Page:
The torn ACL. Just reading the name of the injury can send shivers down the spine of anyone who’s suffered one. For years, it’s been known as one of the most devastating injuries in sports and it affects a crucial part of the body for a basketball player.
In the NBA, you need healthy, stable knees, supported by strong muscle above and below the joint, to be able to cut, run, jump and more on a hardwood floor against the best athletes in the world.
Max Benton, the head athletic trainer for the Cleveland Cavaliers from 2001-2013, discussed the injury on NBA.com:
To begin, the ACL, or anterior cruciate ligament, provides stability for sports, such as basketball, tennis, or skiing where an athlete uses rotational movement (changing directions while moving). In fact, it provides 90% of stability to the knee joint. It is the smallest of the four main ligaments in the knee, but it is the main stabilizer for rotational movement. Ligaments, like the ACL, connect bone-to-bone, and the ACL connects the femur (thighbone) with the tibia (shinbone). Without the ACL, the knee would be unstable and would dislocate during activities with any amount of twisting.
Tearing the ACL can (and in some cases, has) limit a player’s ability to do those things. That’s why seeing a promising, young player go down with a torn ACL is so tough. It can lead to a big ol’ “what if.”
Parker went down just 25 games into his rookie season with the Milwaukee Bucks, after averaging 12.3 points. He was the second-leading scorer in the rookie class at the time of his injury (behind Andrew Wiggins‘s 12.8 through December 15).
Exum made it all the way through his first campaign, starting 41 games at point guard. He led both the Utah Jazz and the entire rookie class in FATS Wins Added, thanks in large part to the size, athleticism and effort he brought to the defensive end:
FATS differential/wins added for Jazz this season.
Alternate title: I love Elijah Millsap. pic.twitter.com/EMtaMfczLs
— Adam Fromal (@fromal09) April 25, 2015
The silver lining for both Parker and Exum could be youth, as history holds a few examples of players who were able to fully recover, with all the explosiveness they had prior to the injury. Examples of careers coming to a halt following the injury are out there as well.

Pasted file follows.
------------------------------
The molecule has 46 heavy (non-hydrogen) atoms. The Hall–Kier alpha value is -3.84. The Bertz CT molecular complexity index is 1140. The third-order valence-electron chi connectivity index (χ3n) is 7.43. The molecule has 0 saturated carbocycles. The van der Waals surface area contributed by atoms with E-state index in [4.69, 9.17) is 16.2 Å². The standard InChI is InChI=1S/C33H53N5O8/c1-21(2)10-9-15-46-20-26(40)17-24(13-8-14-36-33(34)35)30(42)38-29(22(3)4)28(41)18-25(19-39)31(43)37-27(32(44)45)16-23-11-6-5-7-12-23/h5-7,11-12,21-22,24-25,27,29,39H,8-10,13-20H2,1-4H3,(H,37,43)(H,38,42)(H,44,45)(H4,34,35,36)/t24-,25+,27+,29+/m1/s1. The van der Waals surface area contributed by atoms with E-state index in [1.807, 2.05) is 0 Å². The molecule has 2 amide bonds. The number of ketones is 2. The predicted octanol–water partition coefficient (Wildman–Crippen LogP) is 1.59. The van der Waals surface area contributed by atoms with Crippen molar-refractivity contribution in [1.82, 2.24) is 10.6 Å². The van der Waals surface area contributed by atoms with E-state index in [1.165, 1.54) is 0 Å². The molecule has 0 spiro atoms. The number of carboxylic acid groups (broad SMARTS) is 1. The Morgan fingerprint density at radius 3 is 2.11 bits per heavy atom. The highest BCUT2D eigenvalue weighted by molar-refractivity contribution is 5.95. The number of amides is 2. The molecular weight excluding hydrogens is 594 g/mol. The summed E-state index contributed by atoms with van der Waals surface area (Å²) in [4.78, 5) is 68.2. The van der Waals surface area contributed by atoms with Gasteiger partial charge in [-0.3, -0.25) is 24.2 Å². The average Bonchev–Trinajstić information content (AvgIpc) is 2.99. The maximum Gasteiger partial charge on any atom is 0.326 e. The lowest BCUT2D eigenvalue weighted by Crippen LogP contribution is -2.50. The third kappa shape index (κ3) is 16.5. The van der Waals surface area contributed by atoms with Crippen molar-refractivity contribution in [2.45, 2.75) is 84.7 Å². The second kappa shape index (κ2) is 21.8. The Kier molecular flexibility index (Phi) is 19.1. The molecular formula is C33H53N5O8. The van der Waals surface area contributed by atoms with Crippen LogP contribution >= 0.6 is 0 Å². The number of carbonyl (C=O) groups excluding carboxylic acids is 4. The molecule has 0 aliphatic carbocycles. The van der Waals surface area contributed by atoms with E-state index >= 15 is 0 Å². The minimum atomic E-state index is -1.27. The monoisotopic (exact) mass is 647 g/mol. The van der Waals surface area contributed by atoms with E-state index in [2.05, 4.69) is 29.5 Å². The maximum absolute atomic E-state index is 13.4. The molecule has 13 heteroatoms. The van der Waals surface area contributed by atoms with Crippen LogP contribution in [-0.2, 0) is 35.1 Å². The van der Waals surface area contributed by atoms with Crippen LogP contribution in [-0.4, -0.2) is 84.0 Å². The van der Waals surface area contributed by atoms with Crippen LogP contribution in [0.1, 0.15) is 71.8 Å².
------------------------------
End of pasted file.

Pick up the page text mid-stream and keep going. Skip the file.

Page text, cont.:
Just over a year ago, the ACL Recovery Club posted a list of NBA players who’ve suffered a torn ACL. Both of the above, and a few in between, are represented:
— ACL Recovery Club (@ACLrecoveryCLUB) May 22, 2014
Modern medicine and training techniques should afford Exum and Parker with a better opportunity to come all the way back than some of their predecessors, but nothing’s guaranteed.
Without dwelling too much on the negative, it’s worth noting that the ACL tear has basically, and in some cases, totally, ended careers. In other cases, it’s reduced the player to a shell of his previous self or forced him to completely adjust to a new style of play.
Billy Cunningham, a five-time All-Star with a career scoring average of 21.2, never played another game in the NBA after tearing his ACL in 1975. Doug Collins played a total of 12 games after tearing his in 1980.
As you can see with Redd and Howard, the ACL injury often leads to continued complications and the chance to re-aggravate or re-injure the knee, which brings us to Derrick Rose.
It may be too early to call his story a horror, and he still has time to move to the next section of this article, but at the moment things look bleak.
Following the torn ACL in 2012, Rose’s player efficiency rating, true shooting percentage and assist percentage all took a dive, while his turnover percentage went up.
Reduced explosiveness has led to an increased reliance on jump shooting, as evidenced by the percentage of his attempts that come from beyond 10 feet.